Six hours a day, five days a week seemed such a long time for a four-year-old to be away from her family – having someone else deciding when she should play, eat, learn and even use the loo – that when the letter came through to apply for schools for my eldest daughter, I duly ignored it.
Though we didn’t know it when she was a baby, our early decisions to follow an attachment style of parenting and allow her to grow at her own pace had already set us on a trajectory to educate her along the same lines.
She’s now seven, and having happily home-educated her and her five year-old sister for the past three years, I plan to do the same for their two year-old sister, too.
Yet the Government is now consulting on plans to require parents of the estimated 60,000 home-educated children to be registered and monitored, amid fears that thousands are being educated at illegal faith schools and others “off-rolled” simply to spare heads the choice of having to issue expulsions.
However, a compulsory register for home-schoolers would do nothing to protect these vulnerable children – there is already a system in place to keep track of them – while those of us who have taken on the heavy commitment of educating at home would pay the price.
My husband and I came to the decision to home educate quite literally from different places. He went to boarding school in Somerset, aged eight, and looks back on school fondly. When I reflect on my school years in Trinidad and Tobago, I mostly see experiences I would not recreate for my own children; while I achieved academically, I often struggled socially and emotionally.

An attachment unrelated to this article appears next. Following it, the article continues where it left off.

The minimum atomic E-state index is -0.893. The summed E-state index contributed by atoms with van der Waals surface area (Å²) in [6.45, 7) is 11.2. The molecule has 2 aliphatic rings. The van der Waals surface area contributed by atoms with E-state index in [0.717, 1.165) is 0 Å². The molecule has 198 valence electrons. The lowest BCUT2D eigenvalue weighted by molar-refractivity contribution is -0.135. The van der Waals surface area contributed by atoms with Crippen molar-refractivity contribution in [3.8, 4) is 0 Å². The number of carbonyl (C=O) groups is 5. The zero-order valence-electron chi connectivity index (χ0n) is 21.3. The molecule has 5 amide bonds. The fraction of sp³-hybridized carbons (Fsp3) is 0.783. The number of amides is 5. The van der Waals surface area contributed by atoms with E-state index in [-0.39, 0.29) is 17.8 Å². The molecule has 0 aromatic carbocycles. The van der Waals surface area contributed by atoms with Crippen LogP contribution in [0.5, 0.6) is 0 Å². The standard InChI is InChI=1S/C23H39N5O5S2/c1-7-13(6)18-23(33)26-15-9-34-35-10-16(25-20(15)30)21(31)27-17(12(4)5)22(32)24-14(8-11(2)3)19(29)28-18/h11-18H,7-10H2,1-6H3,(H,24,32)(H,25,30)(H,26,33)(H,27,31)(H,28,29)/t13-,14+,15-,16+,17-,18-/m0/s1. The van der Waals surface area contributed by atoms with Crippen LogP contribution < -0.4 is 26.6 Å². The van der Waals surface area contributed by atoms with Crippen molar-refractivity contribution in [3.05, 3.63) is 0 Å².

Mainstream education in the UK might be better, but it still isn’t set up to give children a real say in what happens to them, which I believe creates a hotbed of poor mental health, lack of support for unique educational needs and bullying – the very reasons so many parents choose home education from the start.
Since our set-up involved my husband working full-time as a graphic designer while I stayed at home, I scoured the internet for information on different approaches to home education, from Waldorf to Montessori, Charlotte Mason to un-schooling.
I eventually landed on a semi-structured approach to classical education, discussing and deciding with my children what we would do. We tend to finish our structured learning in the morning when we’re still fresh, before meeting friends at home education groups or individually in the afternoons for organised activities or free play.
We’re flexible and grateful for the freedom to make changes wherever needed. If we’re gasping for time at home to focus on projects or recuperate, we can take it. On the other hand, if we need to clear the cobwebs because nothing is going to plan, we can head off to the beach or woods near our home in Truro, Cornwall, at a moment’s notice.
We frequently come up against questions about whether our children have friends and opportunities to socialise. As someone who struggled in this department at school, I’m often amused that people consider it the natural place for children to find friends. Home educated children tend to have more free time to spend with others of varying ages in different settings and more agency to choose with whom they spend their time. In many ways, their childhood looks a lot more like the real world they’re preparing to enter.